About Us

I’ve been involved in boxing and martial arts since approximately 1978 when my father began teaching me the basics of boxing, training me, and having me compete and spar in organized boxing as well as “challenge matches” where he would have me compete against kids that were boxers in unsanctioned matches. My father by the way, received his training in boxing at The Red Shield Boxing Club in Houston’s North Side. I’m very proud of this fact because The Red Shield Boxing Club is also where Houston boxing legend Jesse Valdez began his boxing career as an amateur.

After my father died in 1980, I mostly competed in neighborhood “street boxing” matches against anyone who was a boxer or martial artist, that my friends and/or family would match me up against, or who challenged me. An unconventional way to learn but it was the beginning of my personal “analytical” approach to boxing/martial arts that I believe is one of my strengths as a coach, trainer, and corner man presently.

In approximately 1985, I made my way back into “real” boxing gyms when I spent some time at the original Ray’s Boxing Gym, in his garage, which had a small “boxing” ring that gave no quarter. This is where I believe I learned inside fighting, which is a lost art in today’s boxing, as well as my left hook. Some of the boxers and coaches around at that time, that I can remember, were Joe “Cool” Garcia, Steven and John Alvarado, along with their father Coach John Alvarado Sr, and Jacob Godinez.

I would then alternate between boxing and taekwondo throughout the years, off and on, learning along the way at Black Belt Academy on Crosstimbers, Height’s Boxing Gym, Universal Martial Arts/Choi’s Taekwondo, The 34th Street Gym, where I worked with Melvin Dennis and Gary Simon, Atzlan Boxing Gym, Lee Canalito’s Boxing Gym, and Slava Boxing Gym, where I worked with Walt Hailey and The Bayou City Boxing Club.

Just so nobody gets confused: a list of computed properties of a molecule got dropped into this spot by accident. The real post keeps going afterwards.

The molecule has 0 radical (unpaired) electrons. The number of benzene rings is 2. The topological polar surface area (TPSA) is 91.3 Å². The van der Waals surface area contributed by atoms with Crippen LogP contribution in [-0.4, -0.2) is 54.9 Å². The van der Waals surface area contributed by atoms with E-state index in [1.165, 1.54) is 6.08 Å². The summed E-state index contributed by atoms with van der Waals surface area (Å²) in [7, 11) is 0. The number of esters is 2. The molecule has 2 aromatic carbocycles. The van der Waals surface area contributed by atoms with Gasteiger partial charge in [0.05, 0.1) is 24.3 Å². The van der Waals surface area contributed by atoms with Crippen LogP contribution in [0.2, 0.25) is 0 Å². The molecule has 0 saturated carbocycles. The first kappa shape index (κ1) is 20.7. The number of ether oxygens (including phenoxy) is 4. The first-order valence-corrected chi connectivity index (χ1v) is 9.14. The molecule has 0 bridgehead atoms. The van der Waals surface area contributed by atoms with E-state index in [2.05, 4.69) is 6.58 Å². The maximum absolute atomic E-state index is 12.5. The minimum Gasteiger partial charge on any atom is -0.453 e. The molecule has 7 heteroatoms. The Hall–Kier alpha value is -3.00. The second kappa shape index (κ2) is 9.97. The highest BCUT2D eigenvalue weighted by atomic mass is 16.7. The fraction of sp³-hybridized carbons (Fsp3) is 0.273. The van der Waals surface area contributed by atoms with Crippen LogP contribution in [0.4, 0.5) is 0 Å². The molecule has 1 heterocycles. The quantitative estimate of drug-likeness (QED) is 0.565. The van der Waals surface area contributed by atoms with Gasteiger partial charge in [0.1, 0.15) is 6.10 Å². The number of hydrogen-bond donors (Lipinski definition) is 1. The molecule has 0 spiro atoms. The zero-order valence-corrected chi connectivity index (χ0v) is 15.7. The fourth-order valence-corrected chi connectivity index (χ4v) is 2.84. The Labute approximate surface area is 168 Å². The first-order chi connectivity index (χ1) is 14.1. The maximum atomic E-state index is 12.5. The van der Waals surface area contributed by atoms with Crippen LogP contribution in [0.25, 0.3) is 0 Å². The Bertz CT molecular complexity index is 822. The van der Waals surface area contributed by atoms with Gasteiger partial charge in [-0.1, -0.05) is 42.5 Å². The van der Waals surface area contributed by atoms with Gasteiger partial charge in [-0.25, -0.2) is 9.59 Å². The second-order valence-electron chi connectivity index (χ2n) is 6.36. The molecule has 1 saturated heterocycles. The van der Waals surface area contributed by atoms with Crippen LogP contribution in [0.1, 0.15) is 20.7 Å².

I also kept up with the “challenge matches” in “street boxing” up until my mid to late 20’s, which again was unconventional, but allowed me to learn firsthand, and for myself, what worked and what did not work as far as conditioning and skills go. This, I believe, is what helped me later in my law enforcement career and as a teacher of self-defense, as well as boxing and martial arts. I am very proud of the fact that no one I ever trained from scratch has ever been knocked out or seriously hurt, except myself, losing by T.K.O. against a State Champion in 2005, or 2006, in the Houston Golden Gloves, Open Division Finals.

I was a decent competitor but I feel I am and will be a better teacher, trainer, motivator, and advisor, because I made almost every mistake there was to make while competing, so that my students don’t have to, and still consider myself a student of the game. I also tried different approaches, techniques, training and conditioning for competition myself, and used myself as a guinea pig instead of my students, which I feel gives me an integrity and knowledge that is worthwhile and valuable.

I say these things only as a way for people to understand my confidence in what I have to share, and would like to state that I believe every coach has something he can offer that no one else can. This is why I have chosen to surround myself with the best coaches and people possible, and am excited about what we, as a team have to offer the public.

Please take the time to read my coaches profiles and learn about these remarkable men that I trust not only with the good name of Clutch City Boxing, but also my own personal health and well being because they are also my coaches!

I commend anyone that trains in boxing and martial arts because I know the work, discipline, and courage it takes to even set foot in a gym, much less in a competitive ring, and hope you all find awesome people in your journey as I have.

Thank you and God Bless,

Louis “Lucky Lou” Arriazola